After Hours

by Sarah Clayville

Riley is nineteen with nowhere to go.

She enjoys the silence of the diner at night. Still living at home pretending to save money for school, Riley has stopped fighting the loneliness that used to settle beneath her skin. Her friends all escaped to towering limestone colleges in distant states. No one believed Riley, the valedictorian, when she explained her sick father needed her, even though the sickness is in his mind.

But there are ways, her friends sing to her in a condescending chorus, if you want to leave badly enough. None of them knows how slick the walls are in her prison. How unyielding the locks. Riley worries no one taught her how to leave, and the empty diner only bakes that worry like bread rising in her brain.

Tonight, she has recklessly let a thin, redheaded woman and her son finish their meal well past the midnight closing time. The boy inhales his soup, licking the rim and motioning for seconds. His mother, with hollowed cheeks like she might cave in on herself, ferries spoonfuls back and forth from the bowl to her lips, never swallowing.

At 12:47 a man bangs on the translucent doors. He is also tall and thin, but he looks unbreakable. Riley has locked the doors out of habit with the oversized keyring hooked on her jeans belt loop. She worries he can break the glass. In minutes, his fists are bloody from pounding, leaving pretty red streamers wherever he touches.

The mother covers her son’s ears with her small, gloved hands.

“He wants to kill me. Call the police, will you?” she asks as calmly as she if she wants a clean fork or a cigarette.

Riley nods. She dials 911 like she’s seen people do on TV because no one calls that number in real life. The woman who answers is nasal, breathless. She sounds shocked even though she probably digests 20 tragedies a night.

“Officers are eleven blocks away. Hold on.”

Riley nods as if the woman can see her, hangs up the ancient receiver, and turns up the music over the loudspeaker. All three begin bobbing their heads. The little boy with sloppy brown hair and shivering blue eyes beats a rhythm on the counter with two yellow straws. Riley pushes the stereo to its limit, turning the knob right as far as it can stand.

The man has stopped shrieking and pounding now. He simply stares at the three of them like he could tow them outside with his rage. Riley liked it better when he was pounding. Now, he’s thinking. She’s grateful for the double-bolted steel door in the back. She is also grateful that this lunatic doesn’t belong to her. Then she frowns, remembering the little boy in front of her belongs to him.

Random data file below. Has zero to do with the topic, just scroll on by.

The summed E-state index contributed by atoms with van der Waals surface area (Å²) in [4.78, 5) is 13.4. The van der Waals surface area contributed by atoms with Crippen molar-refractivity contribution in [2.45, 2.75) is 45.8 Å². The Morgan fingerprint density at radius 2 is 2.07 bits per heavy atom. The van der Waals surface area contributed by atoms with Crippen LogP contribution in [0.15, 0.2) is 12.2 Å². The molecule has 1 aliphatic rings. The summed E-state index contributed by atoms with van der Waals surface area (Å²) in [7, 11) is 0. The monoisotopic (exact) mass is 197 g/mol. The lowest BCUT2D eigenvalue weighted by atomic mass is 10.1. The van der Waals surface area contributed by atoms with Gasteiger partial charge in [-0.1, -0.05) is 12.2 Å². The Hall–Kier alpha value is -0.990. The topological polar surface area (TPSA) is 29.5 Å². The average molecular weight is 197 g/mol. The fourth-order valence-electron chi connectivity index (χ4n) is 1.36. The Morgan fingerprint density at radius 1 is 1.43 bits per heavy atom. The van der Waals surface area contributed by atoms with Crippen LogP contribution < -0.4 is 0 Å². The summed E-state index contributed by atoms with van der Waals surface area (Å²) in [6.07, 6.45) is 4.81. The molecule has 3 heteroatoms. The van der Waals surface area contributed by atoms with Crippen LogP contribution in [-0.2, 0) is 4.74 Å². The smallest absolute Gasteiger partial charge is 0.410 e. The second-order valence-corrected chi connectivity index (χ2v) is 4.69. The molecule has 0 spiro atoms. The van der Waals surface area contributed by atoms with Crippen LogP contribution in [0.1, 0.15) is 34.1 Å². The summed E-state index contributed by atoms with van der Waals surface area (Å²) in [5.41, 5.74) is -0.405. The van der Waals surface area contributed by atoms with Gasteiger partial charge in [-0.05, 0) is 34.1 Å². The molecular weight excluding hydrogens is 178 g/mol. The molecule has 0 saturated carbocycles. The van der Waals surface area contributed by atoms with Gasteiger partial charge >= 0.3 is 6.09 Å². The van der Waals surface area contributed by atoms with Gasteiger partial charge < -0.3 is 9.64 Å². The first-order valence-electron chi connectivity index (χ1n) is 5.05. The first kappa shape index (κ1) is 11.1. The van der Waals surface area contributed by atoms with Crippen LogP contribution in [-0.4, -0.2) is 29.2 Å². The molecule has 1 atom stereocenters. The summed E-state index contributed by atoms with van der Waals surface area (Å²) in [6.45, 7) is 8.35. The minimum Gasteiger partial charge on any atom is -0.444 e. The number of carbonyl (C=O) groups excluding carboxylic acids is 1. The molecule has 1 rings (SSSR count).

Riley turns to face the fidgeting kid.

“I’ve got coconut cream pie, if you’d like some. Or checkers in the back. Oh! I found a $20.00 bill on the floor. Want it?”

She slides her biggest tip of the night across the counter. Anything to keep the boy from turning around. Riley worries if he sees what’s behind him, he’ll be in a prison too.

Eleven city blocks feel like the length of an ocean.

“Take the money, no pie,” the mother instructs the boy who happily pockets the cash. With one hand on her son, the mother reaches across and places the other over Riley’s
balled-up fist.

“You’re saving my life, you know? Tell people that if they ask what you did today.” Her eyes are steady, unblinking.

“Look, it’s like Christmas.” The boy points to red lights reflecting along the row of drinking glasses lined up between the counter and the kitchen. The police lights paint their skins red as if the man made it inside and hurt them. But the blissfully unaware boy stands on his metal stool, as if he’s discovered a disco. Behind him, three policemen wrestle his father to the ground.

“I need to step outside for a few minutes, Elias. Stay with our friend Riley.” The mother nods at her name tag. “Maybe the pie, now?”

Riley thinks his mother is brilliant because she knew to save the pie for worse times.

“I like cherries on my pie, with the stem.” His lips are chapped, like he’s walked all day in the cold. She finds a brand new chapstick buried in the bottom of her purse and hands it to him.

“Maybe it is Christmas,” he jokes.

“You watch me cut the pie.” Riley will die before she lets him turn around. “Is this piece big enough?”

He shakes his head no, no, no until she’s marked off a third of the pie with the silver, jagged knife.

Behind him, one of the officers takes his mother’s statement. Riley wishes she could eavesdrop, since their story has become her story this evening, too.

Later, Riley drives the boy and his mother home even though it’s clear across town and she’s broken curfew. At 19, she doesn’t think she should have a curfew anymore, but her dad is afraid of the dark and of losing her. She’ll die before she lets that happen, either.

They pull up in front of a large house with bowed windows and an iron fence. Riley feels foolish for assuming they were poor.

“Elias, let yourself in. I’ll just be a minute.” The mother hands her keys to the boy who races up the path but turns to wave goodbye.

“I’m not stupid,” the woman says proudly, arranging the pleats on her skirt like a fan. “It’s hard to leave, you know?”

“I didn’t think you were,” Riley says quietly. “Is he gone now? For good?”

“Not as long as I’d like, but long enough. Will you be all right?” she asks, looking at Riley like they’ve known each other longer than two hours.

“Sure,” Riley smiles. “I saved a life tonight.”

* * *

Sarah Clayville is a teacher and writer in the wilds of central Pennsylvania. Her work has been featured both online and in print, and you can read her other works and catch her literary adventures with her daughter at

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